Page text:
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Supply Chain Centers of Excellence Study - Summary Charts - 2014 - 2015
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Driving Supply Chain Excellence Report -18 June 2015

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Executive Overview
Growth is slowing and the complexity in today’s supply chain is unprecedented. No two centers of excellence are the same, and no two supply chains are alike. There are different drivers and obstacles to building and running a Center of Excellence. However, if done right, the organization rates itself as more aligned, proactive and agile. The high-level results from our study are shown in Figure 2.
Figure 2. Centers of Excellence Infographic

Based on our qualitative interviews with clients, we find that these seven drivers to build a Center of Excellence:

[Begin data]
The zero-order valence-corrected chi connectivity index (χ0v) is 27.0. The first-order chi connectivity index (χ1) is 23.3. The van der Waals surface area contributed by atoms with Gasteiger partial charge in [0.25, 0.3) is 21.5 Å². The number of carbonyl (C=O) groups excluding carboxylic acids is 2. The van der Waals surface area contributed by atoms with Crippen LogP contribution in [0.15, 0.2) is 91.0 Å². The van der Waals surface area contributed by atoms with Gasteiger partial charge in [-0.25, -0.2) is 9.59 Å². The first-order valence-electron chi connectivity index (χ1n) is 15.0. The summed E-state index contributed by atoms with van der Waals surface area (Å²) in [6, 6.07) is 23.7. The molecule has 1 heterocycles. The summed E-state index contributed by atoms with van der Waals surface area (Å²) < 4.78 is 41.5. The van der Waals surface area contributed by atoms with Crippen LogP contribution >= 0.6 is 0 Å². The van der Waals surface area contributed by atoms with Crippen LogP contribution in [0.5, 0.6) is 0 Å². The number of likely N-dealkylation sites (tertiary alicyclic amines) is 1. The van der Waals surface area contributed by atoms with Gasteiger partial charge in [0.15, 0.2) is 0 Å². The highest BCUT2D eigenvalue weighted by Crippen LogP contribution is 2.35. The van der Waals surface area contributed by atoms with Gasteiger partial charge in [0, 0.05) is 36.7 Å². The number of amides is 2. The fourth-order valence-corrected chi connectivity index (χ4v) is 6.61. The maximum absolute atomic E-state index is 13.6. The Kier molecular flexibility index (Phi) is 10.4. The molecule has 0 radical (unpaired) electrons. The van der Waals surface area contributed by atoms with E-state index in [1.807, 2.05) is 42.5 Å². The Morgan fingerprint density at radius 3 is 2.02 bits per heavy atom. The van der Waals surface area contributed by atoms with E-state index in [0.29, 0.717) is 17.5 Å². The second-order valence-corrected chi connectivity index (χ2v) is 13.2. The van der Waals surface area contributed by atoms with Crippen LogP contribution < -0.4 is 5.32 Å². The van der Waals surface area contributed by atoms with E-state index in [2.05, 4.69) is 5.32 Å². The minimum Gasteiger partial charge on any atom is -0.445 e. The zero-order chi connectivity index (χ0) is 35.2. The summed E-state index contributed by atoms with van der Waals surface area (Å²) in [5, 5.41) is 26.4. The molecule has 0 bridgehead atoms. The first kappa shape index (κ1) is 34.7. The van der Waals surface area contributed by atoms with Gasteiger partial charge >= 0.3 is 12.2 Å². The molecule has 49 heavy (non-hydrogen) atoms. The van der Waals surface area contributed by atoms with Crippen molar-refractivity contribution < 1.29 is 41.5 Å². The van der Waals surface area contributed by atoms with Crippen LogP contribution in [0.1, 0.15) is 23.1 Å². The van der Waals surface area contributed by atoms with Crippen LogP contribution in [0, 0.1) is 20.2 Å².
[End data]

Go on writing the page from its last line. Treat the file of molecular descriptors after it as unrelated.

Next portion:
• Increase in the Importance of Supply Chain Management. As growth slows, and the global multinational organization matures, more and more companies are interested in driving supply chain excellence. The reasons are many; but, at the top of the list is improving reliability in the face of volatility. How so? Demand volatility is increasing and supplier viability is growing more fragile. Driving reliability in global operations in the face of these challenges is fundamental to defining and executing supply chain excellence.
• Building of Global Teams and the Development of Supply Chain Talent. With the shortage of students from academia, and the retirement of the first- and second-generation supply chain pioneers, more and more companies are developing and executing programs to build supply chain talent. There is a shortage of mid-management talent with pressure on planning job retention. There is a limited supply of supply chain knowledge workers: leaders that are technologically savvy, analytical problem solvers, and astute in business processes.
• Continuation of Work on Enterprise Resource Planning (ERP). When companies complete a large ERP project, there is a strong impetus to get the value from the investment and ensure technology usage. The focus of the Center of Excellence often becomes an extension of the global implementation team.